Kuri Gohan & Tonjiru
After my mom left, many kind hearts looked after my sister and me. We were consoled by my grandma, our aunties and uncles, and my father’s colleague Mrs. Tajima. We were about 8 years old and Mrs. Tajima had children who were in junior high, so sometimes she came to our apartment to help us with chores or brought us to her house after school. This was when I discovered a love of chestnuts. Boiled, steamed or roasted, I loved eating these nuts, as to me they encompassed a whole autumn season on a plate.
Mrs. Tajima’s children taught us how to spoon the nutty dense meat out of the steamy hot chestnuts. My fingernails ended up all yellow and sweet, with hard brown shells piled up on a table. After working hard to extract the chestnut meat, we happily ate the delicious chestnuts with a glass of milk. Today, when I close my eyes and discern the flavour of each chestnut in the rice, I wonder how Mrs. Tajima is doing, and suddenly remember the way she wiped my wet hair in the evening light with me burying my head around her tummy and wondering if this was how my mother would smell. Cooking chestnuts always brings back this memory and the warmth of Mrs. Tajima.
Kuri Gohan (Chestnut Rice)
30 plump chestnuts
1¼ cups white rice
1 cup (250ml) brown rice
2½ cups water
2 tablespoons sake
½ teaspoon salt
Roasted black sesame seeds
Rinse the chestnuts, place them in a large bowl, and cover with cold water over night.
Next day, rinse the chestnuts and place them in boiling water for a few minutes. Let them cool off in the water. Peel the skin with a small knife, being careful not to break the chestnuts. Soak them in water for 30 minutes.
In the meantime, wash the rice well and change water a few times until water becomes clear. Place in the bowl of a rice cooker with 2½ cups water.
Rinse the chestnuts and drain well. Place the sake and salt in the prepared rice and stir to mix. Lay the chestnuts on top of rice evenly and cook (If you don’t use a rice cooker, you can cook the same way you normally cook the rice in a pot).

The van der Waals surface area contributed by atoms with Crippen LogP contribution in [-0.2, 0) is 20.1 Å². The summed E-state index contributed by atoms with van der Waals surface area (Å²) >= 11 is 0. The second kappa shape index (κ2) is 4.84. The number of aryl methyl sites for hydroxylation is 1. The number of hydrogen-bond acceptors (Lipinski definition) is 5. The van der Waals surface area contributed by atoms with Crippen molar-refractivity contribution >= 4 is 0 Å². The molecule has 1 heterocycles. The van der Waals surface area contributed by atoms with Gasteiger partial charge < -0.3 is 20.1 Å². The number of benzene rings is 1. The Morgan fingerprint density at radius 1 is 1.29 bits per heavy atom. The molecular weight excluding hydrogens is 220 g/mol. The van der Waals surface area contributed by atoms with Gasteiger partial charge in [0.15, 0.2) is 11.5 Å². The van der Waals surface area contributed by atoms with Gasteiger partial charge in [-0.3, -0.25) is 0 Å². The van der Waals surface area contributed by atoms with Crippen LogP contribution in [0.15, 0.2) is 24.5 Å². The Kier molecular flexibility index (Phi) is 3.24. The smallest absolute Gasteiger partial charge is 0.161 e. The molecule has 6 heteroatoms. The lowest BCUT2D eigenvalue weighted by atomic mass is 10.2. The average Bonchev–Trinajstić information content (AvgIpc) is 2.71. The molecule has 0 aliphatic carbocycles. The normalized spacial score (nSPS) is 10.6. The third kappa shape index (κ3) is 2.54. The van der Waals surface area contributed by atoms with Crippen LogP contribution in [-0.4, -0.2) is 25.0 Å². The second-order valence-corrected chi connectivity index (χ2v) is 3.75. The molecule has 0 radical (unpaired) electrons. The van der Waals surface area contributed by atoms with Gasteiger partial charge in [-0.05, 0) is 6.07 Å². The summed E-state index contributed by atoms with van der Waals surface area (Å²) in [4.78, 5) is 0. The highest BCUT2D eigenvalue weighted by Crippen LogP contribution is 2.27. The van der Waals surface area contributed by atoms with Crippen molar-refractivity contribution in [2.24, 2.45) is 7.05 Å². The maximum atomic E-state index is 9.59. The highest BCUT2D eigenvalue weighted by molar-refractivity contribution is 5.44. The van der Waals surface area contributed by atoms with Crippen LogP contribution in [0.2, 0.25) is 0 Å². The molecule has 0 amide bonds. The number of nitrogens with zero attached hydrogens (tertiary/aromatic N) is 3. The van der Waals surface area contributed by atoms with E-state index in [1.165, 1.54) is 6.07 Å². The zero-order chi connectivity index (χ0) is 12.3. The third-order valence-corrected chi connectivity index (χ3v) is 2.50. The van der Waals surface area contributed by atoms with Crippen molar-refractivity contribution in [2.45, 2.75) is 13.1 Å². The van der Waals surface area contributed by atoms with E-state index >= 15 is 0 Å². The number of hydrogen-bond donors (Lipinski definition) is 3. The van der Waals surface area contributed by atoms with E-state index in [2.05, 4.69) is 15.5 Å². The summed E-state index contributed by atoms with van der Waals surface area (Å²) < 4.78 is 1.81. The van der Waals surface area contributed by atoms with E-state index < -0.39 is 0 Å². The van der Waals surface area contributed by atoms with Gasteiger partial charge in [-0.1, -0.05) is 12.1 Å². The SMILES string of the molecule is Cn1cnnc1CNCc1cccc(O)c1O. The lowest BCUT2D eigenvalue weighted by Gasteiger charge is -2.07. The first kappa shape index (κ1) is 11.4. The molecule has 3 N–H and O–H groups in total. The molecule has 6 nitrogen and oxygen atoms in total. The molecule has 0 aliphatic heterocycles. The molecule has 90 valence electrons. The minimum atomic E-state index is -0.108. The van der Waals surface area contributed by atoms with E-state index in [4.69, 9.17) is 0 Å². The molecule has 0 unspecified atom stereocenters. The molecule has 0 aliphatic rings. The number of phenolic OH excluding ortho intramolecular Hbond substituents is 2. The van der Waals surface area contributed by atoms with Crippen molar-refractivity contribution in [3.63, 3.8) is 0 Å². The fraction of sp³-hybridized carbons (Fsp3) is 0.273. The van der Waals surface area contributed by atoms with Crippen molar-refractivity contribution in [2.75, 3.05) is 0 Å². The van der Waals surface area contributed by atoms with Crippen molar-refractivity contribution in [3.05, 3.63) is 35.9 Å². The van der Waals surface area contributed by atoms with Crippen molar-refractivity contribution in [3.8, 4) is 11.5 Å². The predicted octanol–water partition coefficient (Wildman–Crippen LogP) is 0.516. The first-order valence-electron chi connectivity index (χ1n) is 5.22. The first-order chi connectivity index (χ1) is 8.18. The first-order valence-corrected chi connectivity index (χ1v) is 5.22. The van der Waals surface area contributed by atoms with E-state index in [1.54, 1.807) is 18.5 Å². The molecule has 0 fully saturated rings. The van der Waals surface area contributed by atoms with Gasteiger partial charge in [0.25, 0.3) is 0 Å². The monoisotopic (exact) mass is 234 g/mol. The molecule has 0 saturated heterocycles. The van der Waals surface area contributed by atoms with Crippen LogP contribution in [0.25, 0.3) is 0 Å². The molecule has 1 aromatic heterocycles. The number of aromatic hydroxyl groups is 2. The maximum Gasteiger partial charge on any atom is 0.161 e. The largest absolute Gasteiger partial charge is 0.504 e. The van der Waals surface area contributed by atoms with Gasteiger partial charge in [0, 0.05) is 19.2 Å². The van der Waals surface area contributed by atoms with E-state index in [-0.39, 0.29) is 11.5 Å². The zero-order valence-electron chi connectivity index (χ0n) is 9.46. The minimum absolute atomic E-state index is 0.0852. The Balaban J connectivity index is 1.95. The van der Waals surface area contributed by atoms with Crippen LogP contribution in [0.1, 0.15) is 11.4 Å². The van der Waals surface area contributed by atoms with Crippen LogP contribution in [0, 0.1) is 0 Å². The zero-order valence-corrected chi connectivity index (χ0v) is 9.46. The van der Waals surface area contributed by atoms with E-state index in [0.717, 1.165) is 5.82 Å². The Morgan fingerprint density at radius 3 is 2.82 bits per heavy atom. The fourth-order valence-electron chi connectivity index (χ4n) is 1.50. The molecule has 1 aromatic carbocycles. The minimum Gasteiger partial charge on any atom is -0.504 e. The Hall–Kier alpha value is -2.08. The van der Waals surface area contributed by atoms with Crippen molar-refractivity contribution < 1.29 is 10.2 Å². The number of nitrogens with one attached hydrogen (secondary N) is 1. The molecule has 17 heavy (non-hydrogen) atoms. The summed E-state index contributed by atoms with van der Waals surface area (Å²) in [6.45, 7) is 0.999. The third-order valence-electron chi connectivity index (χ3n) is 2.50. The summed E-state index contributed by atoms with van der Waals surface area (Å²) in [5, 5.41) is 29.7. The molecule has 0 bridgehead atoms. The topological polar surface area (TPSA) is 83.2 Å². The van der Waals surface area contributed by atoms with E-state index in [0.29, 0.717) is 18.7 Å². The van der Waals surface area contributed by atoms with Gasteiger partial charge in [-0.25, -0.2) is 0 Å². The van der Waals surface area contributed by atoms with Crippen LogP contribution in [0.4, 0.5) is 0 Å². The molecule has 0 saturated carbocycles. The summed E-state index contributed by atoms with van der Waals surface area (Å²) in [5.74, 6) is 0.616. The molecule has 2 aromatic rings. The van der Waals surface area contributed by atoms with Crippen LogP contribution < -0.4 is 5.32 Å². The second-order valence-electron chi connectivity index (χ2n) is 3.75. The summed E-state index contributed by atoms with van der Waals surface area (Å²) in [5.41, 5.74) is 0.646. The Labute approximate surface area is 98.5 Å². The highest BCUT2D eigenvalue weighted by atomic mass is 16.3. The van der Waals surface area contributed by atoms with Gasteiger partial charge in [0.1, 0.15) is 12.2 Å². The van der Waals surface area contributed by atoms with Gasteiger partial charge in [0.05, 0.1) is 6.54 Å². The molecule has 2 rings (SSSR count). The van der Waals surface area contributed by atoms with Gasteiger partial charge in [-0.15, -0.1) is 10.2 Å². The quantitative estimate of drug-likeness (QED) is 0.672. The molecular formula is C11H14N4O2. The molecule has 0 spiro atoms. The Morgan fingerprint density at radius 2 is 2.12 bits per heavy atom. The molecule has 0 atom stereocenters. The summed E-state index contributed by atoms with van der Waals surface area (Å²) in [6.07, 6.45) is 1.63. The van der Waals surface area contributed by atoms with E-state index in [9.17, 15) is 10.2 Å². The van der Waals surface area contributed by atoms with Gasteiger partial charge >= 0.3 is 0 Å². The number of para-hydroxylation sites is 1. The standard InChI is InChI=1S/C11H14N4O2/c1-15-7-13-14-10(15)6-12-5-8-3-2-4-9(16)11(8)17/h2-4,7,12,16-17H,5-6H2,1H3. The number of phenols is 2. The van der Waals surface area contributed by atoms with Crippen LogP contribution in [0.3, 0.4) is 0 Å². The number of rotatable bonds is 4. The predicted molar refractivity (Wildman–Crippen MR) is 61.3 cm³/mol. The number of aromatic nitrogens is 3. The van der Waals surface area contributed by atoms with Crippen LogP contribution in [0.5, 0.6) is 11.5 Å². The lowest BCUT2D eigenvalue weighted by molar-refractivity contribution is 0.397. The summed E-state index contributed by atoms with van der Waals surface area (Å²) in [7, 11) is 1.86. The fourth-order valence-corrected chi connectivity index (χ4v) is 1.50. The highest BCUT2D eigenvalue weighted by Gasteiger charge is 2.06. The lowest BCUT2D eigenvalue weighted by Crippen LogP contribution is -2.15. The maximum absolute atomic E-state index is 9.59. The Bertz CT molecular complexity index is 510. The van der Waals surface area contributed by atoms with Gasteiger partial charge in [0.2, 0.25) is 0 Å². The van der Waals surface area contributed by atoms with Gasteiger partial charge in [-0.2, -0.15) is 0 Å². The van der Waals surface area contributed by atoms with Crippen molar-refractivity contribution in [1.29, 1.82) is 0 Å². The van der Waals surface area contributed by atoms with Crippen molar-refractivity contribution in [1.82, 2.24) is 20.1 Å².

Combine the sesame seeds and salt in a small bowl. Serve immediately with sesame mixture lightly sprinkled on top.
Tonjiru (Pork & Vegetable Miso Soup)
I always make a plenty of this dish because the flavour gets even better the next day!
1 large gobo, skin removed and cut lengthwise and then, into 1 inch pieces
6 inch daikon, peeled and cut into 1 inch cubes
2 large carrots, peeled and cut into 1 inch cubes
1 tablespoon vegetable oil
1 tablespoon roasted sesame oil
1 lb pork centre loin chop, boneless, cut into 1 inch pieces
8 cups water
2 sheets abura age, cut into ½ inch strings
2 leeks, cut into ½ inch pieces
1/3 cup to ½ cup red miso and white miso (I like mixing half and half)
Soak the gobo in cold water, changing the water a couple of times until it becomes clear, about 20 minutes. Drain well.
In a large heavy bottomed pot, heat the oil over medium high heat and sauté gobo. Then, add daikon, carrots and pork until they are nicely coated with oil, for about 15 minutes.
Add water and bring to a boil. Skim occasionally and simmer for 30 minutes.
Rinse the abura age by pouring boiling water to remove the excess oil. When cool, squeeze the moisture out and add to the soup.
Add the leek and cook further, about 10 minutes or so.
Turn the heat down to low heat, place the miso in a ladle and melt gradually into the soup. Never boil miso soup, as this will destroy the subtle umami flavour.
Gentlly simmer for about 10 minutes.
Serve while hot.
Ohitashi with Cabbage
½ head of cabbage
½ organic lemon
1 Thai pepper, chopped thinly
2 tablespoon dashi stock or water
2 tablespoons soy sauce
Boil water in a medium pot and submerge the cabbage for about 5 minutes. Drain well.
In the meantime, extract lemon juice for about 1 tablespoon. Peel the rind and cut into thin strips for ½ tablespoon. Combine the juice, dashi and soy sauce in a small bowl.
When cabbage is cool, squeeze the moisture out and cut into ½ inch pieces.
Mix the cabbage, lemon rind, pepper, and lemon juice mixture and serve immediately.